General and Special Senses - Anatomy - Lecture Slides, Slides for Dental Anatomy. All India Institute of Medical Sciences

Dental Anatomy

Description: Main topics of Human Anatomy are adult spinal cord, articulations, autonomic nervous system, blood, circulation, classification of joints, functions of heart, glands, gall bladder, general osteology, head and neck, human development, tissues, major control system, neural tissues, muscle tissues, naming of joints and mammary glands. It contains: Senses, Structures, Pathways, Receptors, Classification, Gustatory, Cochlea, Organ.
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Chapter 10

Chapter 18:

General & Special Senses

1. Distinguish between general and specific senses

2. Classify receptors according to stimulus detected, body location, and histological structure

3. Describe the structures of the ear and eye

4. Explain the pathways of sound in the ear and light in the eye

5. Identify, describe, and discuss the receptors and neural pathways involved in each of the five special senses

Chapter objectives:

Classification of Sensory System

by structural Complexity

4 general senses





5 special senses Olfaction







= specialized cells or cell processes monitoring

conditions in/outside body (→ extero- and


Receptors are specific for a certain type of stimulus

→ “receptor specificity”

All sensory receptors are transducers, changing

incoming stimulus of pressure, vibration, light,

etc., into electro-chemical neuron impulses.

simplest receptor type:

free nerve endings

Area monitored

by one receptor:


The larger the receptive field, the poorer ability to

localize stimulus (2 pt. discrimination test)

Fig 18-1

Complexity Range of Receptors

Free nerve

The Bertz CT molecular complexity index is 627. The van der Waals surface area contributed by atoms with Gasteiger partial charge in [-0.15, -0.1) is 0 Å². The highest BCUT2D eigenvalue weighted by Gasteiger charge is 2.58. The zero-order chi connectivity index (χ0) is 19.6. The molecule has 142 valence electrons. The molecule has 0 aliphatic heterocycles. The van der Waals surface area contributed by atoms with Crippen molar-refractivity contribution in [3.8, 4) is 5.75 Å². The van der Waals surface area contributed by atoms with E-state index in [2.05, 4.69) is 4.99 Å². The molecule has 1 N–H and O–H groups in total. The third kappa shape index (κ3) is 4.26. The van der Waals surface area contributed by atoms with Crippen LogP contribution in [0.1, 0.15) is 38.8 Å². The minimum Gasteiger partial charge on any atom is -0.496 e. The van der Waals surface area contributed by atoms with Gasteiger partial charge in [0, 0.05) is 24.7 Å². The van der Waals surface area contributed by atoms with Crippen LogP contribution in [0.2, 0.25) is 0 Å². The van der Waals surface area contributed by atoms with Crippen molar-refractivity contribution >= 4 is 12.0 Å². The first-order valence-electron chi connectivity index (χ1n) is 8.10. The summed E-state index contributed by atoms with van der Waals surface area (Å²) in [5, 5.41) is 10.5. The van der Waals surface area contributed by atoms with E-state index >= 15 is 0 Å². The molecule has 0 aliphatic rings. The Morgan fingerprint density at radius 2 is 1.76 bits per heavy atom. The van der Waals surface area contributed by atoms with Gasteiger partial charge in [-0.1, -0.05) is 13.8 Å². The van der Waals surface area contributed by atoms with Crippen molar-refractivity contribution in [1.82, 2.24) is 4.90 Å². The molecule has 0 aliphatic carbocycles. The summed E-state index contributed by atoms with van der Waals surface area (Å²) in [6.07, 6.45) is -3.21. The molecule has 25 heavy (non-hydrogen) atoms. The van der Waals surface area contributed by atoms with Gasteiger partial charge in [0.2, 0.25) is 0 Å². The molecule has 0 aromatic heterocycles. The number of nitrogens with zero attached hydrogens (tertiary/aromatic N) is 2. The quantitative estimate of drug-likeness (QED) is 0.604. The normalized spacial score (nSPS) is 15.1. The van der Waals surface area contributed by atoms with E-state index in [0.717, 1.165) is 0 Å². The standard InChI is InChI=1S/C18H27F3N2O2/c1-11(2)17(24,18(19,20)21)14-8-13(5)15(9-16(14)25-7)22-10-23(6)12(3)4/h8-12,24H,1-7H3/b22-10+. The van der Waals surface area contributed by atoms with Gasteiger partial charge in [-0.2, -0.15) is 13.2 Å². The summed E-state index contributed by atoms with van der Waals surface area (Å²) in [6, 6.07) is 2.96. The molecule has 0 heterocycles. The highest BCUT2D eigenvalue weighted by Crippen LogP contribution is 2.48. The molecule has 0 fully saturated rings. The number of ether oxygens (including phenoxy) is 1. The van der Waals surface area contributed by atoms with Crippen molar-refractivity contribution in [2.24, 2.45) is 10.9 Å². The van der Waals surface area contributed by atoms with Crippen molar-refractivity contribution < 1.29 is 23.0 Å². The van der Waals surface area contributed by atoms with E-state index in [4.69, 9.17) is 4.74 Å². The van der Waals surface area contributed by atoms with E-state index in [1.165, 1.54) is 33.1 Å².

nerve ending


receptor cells

Four General Senses

1. Nociceptors Respond to heat, mechanical

stress and chemicals –

associated with tissue damage

Most concentrated in skin

Fast pain (to cortex, usually triggers reflex)

Slow pain (later, persistent, indistinct


Referred pain (visceral, "incorrect" source


2) Thermoreceptors

Respond to changes in temperature

In dermis, skeletal muscles, liver and hypothalamus

Free nerve endings

Cold receptors

> warm receptors

3) Mechanoreceptors

Respond to physical distortion of cell membrane (e.g.: stretching, twisting, compression)

Subdivided into

1. Baroreceptors Sensitive to internal pressures: blood pressure, lung stretch, digestive tract tension

2. Proprioceptors monitors of muscle stretch

3. Tactile receptors - touch, pressure, vibration Unencapsulated: free nerve endings, Merkels dics - fine


Encapsulated: Meissners corpuscles - fine touch; Pacinian corpuscles - deep pressure

4) Chemoreceptors

Respond to small

concentration changes of

specific molecules


Internal chemoreceptors

monitor blood composition

(e.g. Na+, pH, pCO2 )

Found within aortic and carotid


Very important for homeostasis

Fig 18-5

Special Senses






Organ responsible ??

Olfaction: Paired Olfactory Organs

Olfactory epithelium (10-20 Mio receptors / 5 cm2)

Responds to molecules dissolved in mucus or lipids

Easy to recognize – hard to categorize

(Only) neuron that can be replaced in adult

Through cribriform plate of ethmoid to olfactory bulb

Type of receptor??

Olfactory Pathways

Receptor neurons pass into cranium through cribiform plate and synapse in olfactory bulbs.

Olfactory neurons are the only neurons known